I was looking back at the 2011 New York Times profile of Richard Dawkins today, and one line jumped out at me. Dawkins just doesn’t get it. That’s not my high-handed dismissal of him; it’s what he says about himself. Here’s a snippet of the NYT profile:
Professor Dawkins’s closest intellectual ally on progressive evolution and convergence is Simon Conway Morris, the renowned Cambridge evolutionary paleontologist. And Professor Morris, as it happens, is an Anglican and a fervent believer in a personal God. He sees convergence as hinting at a teleology, or intelligent architecture, in the universe. Ask Professor Dawkins about his intellectual bedfellow, and his smile thins. “Yes, well, Simon and I have converged on the science,” he says. “I should think in the world there are not two evolutionary scientists who could rival each other in their enthusiasm for convergence.” As to Professor Morris’s religious faith? “I just don’t get it.”
The reaction that we Christian scholars face from our academic colleagues is sometimes hostility, but often just open-mouthed bemusement. They just don’t get it. How can anyone with the brains to snag tenure in a respectable institution of higher education still cling on to a belief in God and Jesus Christ which, it seems, is equivalent for Dawkins to believing that there are fairies at the bottom of the garden?
And that’s why part of our apologetic task and privilege as Christian academics is just to be around in the university, doing good, normal academic work and being a regulation human being with no wide-eyed hysterics and no foaming at the mouth. Many of our colleagues are soaked in an intellectual atmosphere which dictates that thinking people must have abandoned all that parochial, blood-soaked religion a long time ago, and in the normal course of life they receive no encouragement whatsoever to doubt that narrative. So one important step in beginning to pick away at the pervasive myth that thinking people can’t be Christians is just to show up to work each day and… be a Christian. Books like Kelly Monroe’s Finding God at Harvard: Spiritual Journeys of Thinking Christians can be helpful, but there’s nothing quite like having a living, breathing twenty-first century believer working in the lab or in the office next door to remind our colleagues that even for cynical academics faith is a live and respectable option.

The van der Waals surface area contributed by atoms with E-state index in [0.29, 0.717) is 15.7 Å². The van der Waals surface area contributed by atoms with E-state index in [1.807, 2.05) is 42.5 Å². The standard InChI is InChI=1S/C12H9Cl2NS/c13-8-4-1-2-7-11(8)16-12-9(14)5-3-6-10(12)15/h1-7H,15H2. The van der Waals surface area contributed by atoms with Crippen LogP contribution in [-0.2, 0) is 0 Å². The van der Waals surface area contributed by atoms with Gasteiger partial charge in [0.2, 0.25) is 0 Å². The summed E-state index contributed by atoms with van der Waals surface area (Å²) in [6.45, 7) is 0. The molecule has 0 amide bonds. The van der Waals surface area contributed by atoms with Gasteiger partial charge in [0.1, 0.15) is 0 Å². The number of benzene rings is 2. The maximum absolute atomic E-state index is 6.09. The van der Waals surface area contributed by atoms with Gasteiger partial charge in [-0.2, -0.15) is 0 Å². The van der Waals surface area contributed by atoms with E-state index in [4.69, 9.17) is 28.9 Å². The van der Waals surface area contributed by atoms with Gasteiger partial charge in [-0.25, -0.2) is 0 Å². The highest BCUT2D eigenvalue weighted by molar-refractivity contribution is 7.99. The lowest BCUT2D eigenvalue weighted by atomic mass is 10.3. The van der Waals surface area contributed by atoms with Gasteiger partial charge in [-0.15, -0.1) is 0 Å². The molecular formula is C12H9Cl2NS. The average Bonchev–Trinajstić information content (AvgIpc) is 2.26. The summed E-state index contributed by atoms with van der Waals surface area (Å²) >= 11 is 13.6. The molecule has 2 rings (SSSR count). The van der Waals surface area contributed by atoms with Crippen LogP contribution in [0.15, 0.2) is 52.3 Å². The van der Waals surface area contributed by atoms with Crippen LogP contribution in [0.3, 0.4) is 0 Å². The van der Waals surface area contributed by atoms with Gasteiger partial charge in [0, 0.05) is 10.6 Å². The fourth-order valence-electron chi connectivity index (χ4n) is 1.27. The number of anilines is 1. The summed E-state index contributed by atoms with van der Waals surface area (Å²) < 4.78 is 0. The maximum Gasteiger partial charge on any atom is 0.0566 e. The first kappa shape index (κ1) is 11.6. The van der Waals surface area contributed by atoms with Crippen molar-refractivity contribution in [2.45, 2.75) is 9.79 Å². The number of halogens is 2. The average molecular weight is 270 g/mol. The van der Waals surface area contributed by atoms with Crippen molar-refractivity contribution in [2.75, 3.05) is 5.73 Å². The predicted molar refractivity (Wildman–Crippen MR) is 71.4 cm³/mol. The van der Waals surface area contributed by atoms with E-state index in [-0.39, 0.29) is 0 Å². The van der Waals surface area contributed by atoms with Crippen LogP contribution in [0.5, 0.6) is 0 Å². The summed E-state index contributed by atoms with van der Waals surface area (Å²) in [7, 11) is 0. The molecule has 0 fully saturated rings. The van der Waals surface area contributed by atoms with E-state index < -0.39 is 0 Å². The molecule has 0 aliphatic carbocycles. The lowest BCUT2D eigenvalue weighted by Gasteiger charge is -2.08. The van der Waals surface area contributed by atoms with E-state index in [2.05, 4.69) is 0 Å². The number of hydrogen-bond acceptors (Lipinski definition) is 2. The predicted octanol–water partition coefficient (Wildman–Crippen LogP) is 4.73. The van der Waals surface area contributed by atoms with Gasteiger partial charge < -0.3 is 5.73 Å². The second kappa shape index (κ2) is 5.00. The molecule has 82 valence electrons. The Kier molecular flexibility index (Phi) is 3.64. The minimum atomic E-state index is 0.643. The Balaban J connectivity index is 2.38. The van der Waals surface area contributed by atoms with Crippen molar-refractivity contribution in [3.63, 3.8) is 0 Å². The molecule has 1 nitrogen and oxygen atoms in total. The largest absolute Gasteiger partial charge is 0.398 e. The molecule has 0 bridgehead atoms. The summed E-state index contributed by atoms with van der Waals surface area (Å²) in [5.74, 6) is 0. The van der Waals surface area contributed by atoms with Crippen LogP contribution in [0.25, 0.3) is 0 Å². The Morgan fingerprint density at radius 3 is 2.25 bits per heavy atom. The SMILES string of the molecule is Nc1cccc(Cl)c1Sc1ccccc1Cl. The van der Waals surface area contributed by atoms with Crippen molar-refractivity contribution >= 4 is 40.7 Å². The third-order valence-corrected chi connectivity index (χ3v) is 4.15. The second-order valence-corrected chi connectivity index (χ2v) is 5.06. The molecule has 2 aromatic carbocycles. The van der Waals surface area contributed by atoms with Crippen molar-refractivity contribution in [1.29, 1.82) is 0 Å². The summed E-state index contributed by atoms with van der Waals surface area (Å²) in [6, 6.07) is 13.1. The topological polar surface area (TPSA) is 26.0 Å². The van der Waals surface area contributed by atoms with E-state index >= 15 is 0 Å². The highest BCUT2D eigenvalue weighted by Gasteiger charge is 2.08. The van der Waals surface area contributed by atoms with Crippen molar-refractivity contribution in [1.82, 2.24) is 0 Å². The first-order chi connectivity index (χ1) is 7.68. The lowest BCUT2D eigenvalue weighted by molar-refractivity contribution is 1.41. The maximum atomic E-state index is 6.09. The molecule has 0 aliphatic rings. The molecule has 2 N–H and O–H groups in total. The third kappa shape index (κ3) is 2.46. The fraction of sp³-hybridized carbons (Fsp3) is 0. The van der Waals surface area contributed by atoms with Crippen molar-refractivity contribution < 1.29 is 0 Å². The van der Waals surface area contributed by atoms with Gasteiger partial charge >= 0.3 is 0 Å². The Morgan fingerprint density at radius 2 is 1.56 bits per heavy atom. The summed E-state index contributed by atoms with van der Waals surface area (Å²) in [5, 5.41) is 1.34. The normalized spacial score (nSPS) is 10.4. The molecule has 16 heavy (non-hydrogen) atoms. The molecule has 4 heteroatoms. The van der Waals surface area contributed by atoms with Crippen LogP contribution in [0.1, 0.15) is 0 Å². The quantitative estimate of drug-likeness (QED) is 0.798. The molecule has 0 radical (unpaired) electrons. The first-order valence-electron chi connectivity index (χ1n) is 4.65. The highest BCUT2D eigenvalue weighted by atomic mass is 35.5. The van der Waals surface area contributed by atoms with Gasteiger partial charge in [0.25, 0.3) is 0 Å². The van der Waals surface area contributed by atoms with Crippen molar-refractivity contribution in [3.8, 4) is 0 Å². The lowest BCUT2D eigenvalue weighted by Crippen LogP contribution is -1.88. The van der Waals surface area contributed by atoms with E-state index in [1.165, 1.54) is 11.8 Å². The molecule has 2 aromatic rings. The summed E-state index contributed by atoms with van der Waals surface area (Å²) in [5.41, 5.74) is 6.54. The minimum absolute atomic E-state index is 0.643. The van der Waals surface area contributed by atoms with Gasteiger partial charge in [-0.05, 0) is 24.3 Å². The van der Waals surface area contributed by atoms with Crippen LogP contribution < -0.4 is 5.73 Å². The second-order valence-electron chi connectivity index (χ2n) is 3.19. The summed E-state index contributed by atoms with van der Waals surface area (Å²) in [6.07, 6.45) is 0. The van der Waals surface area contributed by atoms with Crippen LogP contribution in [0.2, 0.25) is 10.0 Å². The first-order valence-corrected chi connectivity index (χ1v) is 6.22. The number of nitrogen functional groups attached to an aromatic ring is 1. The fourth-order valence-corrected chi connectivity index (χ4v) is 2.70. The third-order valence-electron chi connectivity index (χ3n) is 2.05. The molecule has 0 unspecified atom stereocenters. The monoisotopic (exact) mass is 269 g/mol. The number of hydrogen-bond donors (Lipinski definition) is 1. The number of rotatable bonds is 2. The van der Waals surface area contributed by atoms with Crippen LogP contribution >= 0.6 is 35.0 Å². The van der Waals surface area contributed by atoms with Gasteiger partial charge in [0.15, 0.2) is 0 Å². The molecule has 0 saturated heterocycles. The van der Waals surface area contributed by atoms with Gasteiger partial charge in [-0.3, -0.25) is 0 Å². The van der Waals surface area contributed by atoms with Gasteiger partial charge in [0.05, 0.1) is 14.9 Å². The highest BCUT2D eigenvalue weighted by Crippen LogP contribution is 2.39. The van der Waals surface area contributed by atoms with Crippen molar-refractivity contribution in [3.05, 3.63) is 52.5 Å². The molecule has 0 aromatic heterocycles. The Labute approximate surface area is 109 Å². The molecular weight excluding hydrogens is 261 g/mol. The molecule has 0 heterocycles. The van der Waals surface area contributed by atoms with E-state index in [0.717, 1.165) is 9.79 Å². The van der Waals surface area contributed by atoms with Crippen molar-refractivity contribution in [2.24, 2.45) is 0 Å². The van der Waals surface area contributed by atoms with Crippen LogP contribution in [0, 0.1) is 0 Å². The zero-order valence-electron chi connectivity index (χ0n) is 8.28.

In fact, “I just don’t get it” is not all that bad, as reactions go. It has already made significant progress from buying into the narrative that no thinking people sign up for Christianity any more.
The NYT profile is headlined “A Knack for Bashing Orthodoxy”. It could well describe the Christian academic’s attitude to the now orthodox patter that thinking people can’t be followers of Christ.